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Clin Exp Rheumatol. 2011 Mar-Apr;29(2):337-44. Epub 2011 Apr 19.

Analysis of disease activity, functional disability and articular damage in patients with juvenile idiopathic arthritis: a prospective outcome study.

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Institute of Rheumatology, School of Medicine, University of Belgrade, Serbia.



We longitudinally studied outcomes of patients with juvenile idiopathic arthritis (JIA) using the Childhood Health Assessment Questionnaire (CHAQ) for physical disability and the Juvenile Arthritis Damage Index for articular (JADI-A) and extra-articular damage (JADI-E), and we correlated them with various disease activity variables.


Eighty-seven patients with JIA were included in the prospective follow-up study with median age 14 years (4.6-18.0), disease duration 5.2 years (2.0-18.9) and follow-up of 4.0 years (2.0-5.2). Besides JADI-A and JADI-E, and the assessment of active joints count, joints with limited mobility, ESR, CHAQ and radiographic damage of joints was also done. A correlation analysis of CHAQ and JADI with various disease activity variables was performed.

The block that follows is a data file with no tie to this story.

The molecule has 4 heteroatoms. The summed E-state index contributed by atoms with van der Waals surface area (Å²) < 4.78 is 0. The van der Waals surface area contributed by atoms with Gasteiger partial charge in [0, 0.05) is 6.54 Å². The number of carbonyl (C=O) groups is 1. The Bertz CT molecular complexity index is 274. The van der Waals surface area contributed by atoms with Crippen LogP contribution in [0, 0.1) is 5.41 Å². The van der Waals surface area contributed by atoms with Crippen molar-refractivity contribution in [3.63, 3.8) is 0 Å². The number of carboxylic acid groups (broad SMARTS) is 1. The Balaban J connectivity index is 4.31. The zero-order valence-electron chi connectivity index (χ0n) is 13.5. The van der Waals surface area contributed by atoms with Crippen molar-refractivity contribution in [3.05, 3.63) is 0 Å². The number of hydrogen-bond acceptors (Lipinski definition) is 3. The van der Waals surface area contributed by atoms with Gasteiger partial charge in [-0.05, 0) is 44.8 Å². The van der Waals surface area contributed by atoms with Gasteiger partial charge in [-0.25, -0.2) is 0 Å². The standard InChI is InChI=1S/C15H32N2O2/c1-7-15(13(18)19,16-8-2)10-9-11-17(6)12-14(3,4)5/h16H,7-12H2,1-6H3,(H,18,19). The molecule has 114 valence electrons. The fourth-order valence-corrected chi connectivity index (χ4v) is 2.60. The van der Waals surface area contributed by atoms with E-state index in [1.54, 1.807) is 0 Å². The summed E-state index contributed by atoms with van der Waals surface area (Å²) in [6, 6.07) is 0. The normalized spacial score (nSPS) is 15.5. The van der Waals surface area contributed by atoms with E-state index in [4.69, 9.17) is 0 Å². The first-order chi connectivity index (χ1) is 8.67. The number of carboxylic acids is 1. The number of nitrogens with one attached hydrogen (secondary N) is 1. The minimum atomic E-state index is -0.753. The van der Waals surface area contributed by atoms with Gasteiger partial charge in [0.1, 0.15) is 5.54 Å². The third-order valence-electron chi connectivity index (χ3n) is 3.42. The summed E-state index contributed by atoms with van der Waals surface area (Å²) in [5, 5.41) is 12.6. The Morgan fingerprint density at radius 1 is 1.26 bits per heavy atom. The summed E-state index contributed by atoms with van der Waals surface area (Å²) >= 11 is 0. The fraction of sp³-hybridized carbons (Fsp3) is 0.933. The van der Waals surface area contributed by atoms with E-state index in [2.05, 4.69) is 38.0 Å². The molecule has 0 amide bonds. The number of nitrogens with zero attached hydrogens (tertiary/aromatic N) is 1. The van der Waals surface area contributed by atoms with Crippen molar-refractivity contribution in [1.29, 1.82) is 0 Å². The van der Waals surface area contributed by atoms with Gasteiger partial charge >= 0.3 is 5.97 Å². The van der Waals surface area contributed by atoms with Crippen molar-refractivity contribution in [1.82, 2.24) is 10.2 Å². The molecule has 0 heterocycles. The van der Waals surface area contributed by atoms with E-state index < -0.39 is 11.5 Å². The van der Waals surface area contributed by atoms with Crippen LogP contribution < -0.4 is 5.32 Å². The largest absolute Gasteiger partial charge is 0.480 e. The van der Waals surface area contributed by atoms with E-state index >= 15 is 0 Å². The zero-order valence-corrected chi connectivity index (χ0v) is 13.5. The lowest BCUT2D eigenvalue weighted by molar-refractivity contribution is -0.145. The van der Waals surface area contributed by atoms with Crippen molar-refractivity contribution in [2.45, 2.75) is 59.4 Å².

The patient's distribution of JIA subtypes were polyarticular (32), systemic onset (13), oligoarticular (31), and enthesitis related arthritis (11). After a follow-up period, 46% patients had active disease compared to 83% patients at baseline (p<0.01). The CHAQ disability index improved over baseline, while radiological damage (p<0.001) and JADI-A and JADI-E scores worsened (p<0.001). CHAQ and JADI significantly correlated with the majority of disease activity variables. CHAQ DI was significantly higher in the patients with coxitis (p<0.01) and wrist arthritis (p<0.001). The most pronounced deterioration in articular damage (JADI-A) was observed in patients with sJIA (3.69 at baseline vs. 5.69 at study endpoint).


The improvement of functional disability (CHAQ DI) was observed over the course of the disease, whereas radiological joint damage, JADI-A and JADI-E scores worsened. Children with systemic JIA, wrist arthritis, coxitis and prolonged active disease are at higher risk of progression of severe disability.

[Indexed for MEDLINE]

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